Once again, CNDLS wishes to congratulate Dr. Rosenwald on her residency, her exemplary teaching, and her service to her students and the larger community of Georgetown.
Wednesday, September 25th was Blackboard Day at Georgetown University. Representatives from Blackboard were here to talk about Blackboard’s new features for building content, analyzing student performance, and encouraging student engagement. Workshops ran throughout the day to introduce faculty to these new and improved tools and to provide some insider tips as to how they might best be applied.
Don’t worry if you couldn’t be there — we have the highlights for you below.
What’s New (and available at GU)
● Professors can now create “Post First” discussion boards. This means that students will be required to submit their own post before being able to read posts by their classmates.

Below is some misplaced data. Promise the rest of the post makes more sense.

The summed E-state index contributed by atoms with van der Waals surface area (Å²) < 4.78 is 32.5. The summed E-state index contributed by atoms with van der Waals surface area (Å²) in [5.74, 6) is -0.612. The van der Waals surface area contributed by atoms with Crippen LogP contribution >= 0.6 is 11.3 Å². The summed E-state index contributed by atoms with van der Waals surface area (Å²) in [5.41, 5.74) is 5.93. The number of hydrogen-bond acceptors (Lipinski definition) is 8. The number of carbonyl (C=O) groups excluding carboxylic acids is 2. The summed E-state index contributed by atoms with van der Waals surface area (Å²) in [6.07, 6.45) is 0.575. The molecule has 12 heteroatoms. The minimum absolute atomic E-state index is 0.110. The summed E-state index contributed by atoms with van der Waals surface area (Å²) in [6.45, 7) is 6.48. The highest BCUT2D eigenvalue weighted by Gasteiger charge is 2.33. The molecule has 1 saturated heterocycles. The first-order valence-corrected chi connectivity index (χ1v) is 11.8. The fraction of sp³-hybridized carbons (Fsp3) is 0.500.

● Improvements to the inline assignment gradingsystem allow instructors to view and annotate student-submitted assignments within the web browser.
● The new Calendar allows instructors to filter their calendar by course and syncs due dates entered within the course to the dates in calendar.
● Content Editing additions include full-frame editing and improved copy-and-paste capabilities from word-processing applications.
● Video Everywhere, another new feature in the content editor, lets users record and embed video easily within Blackboard. Since the videos are stored and managed through YouTube, they do not count against Blackboard course quota.
● Test item analysis allows instructors to create a statistical report on overall test performance and individual test questions, which helps to measure the effectiveness of test questions.
● The enhanced fill-in-the-blank test question with pattern match logic enables more flexibility. Instructors can set up correct answers to match exactly, contain part of the correct answer, or match a specific pattern (chosen by them).